Hot off the press, a competent article in BMC Medicine (DNA Barcoding (BMC Medicine) Nov 2013), a public access medical website, showed that DNA testing on a variety of randomly selected herbal supplements gave dismal results. Many had contaminants or were primarily another herbal ingredient other than the one on the label. Very few appeared to have primarily if not only the herb that they were supposed to contain. And that sidesteps the more basic issue as to the proven therapeutic efficacy on herbal supplements of any sort. Such proof is, in general, either really intellectually thin, or lacking.
Should I? or May I?
Remember my concern for each of you as your physician. The Should I? issue is whether I can recommend something that you ought to do for your personal benefit. That requires data on efficacy and safety. In general, herbal products lack such confirmation, so I have difficulty saying you should take any of them.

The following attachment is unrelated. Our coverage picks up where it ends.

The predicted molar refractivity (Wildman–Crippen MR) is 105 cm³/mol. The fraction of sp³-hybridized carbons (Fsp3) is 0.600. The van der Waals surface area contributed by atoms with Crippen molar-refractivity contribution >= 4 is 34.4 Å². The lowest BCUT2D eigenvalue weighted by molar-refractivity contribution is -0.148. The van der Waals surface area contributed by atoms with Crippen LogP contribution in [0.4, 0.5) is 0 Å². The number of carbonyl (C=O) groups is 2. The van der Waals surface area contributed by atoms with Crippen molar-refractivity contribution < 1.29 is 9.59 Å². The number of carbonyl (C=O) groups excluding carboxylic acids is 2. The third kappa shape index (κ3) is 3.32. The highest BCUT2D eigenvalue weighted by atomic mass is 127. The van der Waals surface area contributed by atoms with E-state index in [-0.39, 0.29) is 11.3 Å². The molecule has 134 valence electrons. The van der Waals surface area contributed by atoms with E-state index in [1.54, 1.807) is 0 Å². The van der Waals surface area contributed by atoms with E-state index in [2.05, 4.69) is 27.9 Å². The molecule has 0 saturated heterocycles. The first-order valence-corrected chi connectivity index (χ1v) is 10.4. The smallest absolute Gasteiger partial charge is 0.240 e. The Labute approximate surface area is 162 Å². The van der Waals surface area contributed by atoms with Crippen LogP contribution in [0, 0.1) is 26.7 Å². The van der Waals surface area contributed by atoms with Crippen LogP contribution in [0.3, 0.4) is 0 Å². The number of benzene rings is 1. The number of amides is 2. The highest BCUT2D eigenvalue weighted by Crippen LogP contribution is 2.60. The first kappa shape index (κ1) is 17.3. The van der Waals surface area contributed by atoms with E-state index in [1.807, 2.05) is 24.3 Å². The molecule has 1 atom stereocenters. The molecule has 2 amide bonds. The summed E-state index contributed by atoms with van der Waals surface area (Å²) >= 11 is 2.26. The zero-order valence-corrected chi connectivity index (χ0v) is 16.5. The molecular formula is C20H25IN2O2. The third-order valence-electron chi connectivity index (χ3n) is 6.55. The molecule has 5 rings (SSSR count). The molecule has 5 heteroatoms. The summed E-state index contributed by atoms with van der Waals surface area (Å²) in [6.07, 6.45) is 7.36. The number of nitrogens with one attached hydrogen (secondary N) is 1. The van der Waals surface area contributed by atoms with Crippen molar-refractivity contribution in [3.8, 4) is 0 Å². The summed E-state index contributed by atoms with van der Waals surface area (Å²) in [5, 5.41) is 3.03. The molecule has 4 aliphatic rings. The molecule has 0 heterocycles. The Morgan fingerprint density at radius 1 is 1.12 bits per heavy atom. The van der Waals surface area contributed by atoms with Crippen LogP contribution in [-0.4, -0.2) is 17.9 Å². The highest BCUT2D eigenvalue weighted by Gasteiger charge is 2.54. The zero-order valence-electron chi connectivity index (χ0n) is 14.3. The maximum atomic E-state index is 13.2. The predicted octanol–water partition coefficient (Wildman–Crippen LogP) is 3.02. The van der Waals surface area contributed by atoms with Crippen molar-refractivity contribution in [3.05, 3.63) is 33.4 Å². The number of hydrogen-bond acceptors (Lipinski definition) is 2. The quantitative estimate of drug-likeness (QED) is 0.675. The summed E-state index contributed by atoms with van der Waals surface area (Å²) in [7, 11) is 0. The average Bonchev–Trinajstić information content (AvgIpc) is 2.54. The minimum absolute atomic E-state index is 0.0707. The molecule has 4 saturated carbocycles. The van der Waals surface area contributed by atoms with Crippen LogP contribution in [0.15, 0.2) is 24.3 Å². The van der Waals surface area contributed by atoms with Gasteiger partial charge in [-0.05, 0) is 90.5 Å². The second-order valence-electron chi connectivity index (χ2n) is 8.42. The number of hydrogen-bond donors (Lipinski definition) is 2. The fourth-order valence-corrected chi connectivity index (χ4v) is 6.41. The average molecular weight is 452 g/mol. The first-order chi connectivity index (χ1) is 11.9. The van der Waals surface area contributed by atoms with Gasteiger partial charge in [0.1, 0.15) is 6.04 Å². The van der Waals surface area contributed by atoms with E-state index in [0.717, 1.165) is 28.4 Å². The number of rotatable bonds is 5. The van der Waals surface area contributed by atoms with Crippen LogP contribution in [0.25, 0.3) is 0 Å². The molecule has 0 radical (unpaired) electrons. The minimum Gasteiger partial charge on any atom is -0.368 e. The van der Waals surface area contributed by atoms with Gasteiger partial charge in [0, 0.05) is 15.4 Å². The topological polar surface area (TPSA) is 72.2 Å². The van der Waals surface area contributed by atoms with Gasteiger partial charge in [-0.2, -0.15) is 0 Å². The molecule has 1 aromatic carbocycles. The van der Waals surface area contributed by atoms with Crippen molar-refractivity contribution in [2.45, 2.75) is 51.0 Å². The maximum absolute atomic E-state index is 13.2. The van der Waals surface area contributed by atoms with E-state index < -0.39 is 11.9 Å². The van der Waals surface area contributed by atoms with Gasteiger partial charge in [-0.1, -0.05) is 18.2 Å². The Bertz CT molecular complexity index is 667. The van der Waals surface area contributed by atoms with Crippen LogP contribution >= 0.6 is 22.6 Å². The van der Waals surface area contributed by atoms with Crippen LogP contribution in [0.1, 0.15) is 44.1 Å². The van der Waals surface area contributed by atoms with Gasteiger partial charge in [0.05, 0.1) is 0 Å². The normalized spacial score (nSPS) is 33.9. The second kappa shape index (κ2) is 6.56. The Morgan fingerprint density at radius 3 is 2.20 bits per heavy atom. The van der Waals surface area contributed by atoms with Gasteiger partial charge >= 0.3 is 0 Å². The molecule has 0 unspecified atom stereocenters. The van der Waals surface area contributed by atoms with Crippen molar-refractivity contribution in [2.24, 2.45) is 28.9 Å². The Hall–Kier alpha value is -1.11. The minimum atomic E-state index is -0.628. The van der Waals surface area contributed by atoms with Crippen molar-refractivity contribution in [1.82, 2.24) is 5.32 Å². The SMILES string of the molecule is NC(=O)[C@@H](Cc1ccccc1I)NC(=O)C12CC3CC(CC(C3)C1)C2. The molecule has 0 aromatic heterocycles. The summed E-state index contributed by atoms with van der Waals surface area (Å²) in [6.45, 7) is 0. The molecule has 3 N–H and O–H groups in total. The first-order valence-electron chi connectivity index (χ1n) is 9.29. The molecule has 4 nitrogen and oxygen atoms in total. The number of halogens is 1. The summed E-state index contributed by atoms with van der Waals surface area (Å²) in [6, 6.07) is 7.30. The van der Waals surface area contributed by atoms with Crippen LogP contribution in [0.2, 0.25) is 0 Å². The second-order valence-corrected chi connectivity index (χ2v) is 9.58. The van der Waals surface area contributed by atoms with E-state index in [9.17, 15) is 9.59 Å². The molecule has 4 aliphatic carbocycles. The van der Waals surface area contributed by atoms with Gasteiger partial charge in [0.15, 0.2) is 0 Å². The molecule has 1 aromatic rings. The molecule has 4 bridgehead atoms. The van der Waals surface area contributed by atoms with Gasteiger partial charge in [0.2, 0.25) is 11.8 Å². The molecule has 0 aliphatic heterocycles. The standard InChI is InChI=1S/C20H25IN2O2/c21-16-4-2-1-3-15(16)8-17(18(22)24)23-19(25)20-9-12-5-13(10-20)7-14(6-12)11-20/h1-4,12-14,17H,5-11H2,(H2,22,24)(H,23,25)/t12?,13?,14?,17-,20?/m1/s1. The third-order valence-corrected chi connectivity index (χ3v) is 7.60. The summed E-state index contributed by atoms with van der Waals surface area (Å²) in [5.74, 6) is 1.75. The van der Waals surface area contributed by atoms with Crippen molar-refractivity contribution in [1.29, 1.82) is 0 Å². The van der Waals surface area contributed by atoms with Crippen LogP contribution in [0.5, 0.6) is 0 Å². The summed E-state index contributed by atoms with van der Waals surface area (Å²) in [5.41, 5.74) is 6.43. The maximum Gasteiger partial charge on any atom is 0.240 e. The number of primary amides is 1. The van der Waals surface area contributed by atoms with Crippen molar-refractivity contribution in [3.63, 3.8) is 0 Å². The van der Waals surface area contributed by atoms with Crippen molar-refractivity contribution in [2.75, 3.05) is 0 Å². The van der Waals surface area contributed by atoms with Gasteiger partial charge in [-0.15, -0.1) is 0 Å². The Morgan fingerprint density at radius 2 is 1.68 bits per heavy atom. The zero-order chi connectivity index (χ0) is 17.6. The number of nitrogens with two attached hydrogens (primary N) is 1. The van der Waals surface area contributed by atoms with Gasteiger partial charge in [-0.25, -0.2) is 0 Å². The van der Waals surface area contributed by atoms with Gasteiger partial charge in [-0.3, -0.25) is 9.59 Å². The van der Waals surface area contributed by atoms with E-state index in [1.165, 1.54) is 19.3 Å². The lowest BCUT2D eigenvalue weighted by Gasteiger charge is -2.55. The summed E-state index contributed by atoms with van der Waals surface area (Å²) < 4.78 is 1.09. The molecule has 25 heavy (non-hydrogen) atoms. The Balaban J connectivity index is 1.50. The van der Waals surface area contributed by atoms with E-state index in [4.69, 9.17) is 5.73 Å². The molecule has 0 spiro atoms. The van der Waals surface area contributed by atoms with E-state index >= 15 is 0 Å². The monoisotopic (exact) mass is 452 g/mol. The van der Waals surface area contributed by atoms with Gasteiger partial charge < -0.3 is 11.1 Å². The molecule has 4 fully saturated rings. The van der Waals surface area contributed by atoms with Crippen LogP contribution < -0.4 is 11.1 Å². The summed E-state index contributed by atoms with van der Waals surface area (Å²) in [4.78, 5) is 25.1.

The May I? issue is really just about safety. Could you be harmed? In general I have been relaxed about taking many herbal preparations with regard to safety. However, this study adds another level of concern that a substantial portion of herbal products bought at the usual stores contain unknown or undocumented ingredients and may not even be safe, though ineffective.
Herbal products do remain the wild West of pharmacology. I think we all need to be cautious and highly skeptical. How do we know that something works, not just hope that it works? And, by the way, these products are not cheap. Someone is making lots of money. All the more reason for skepticism about lack of data on efficacy and safety.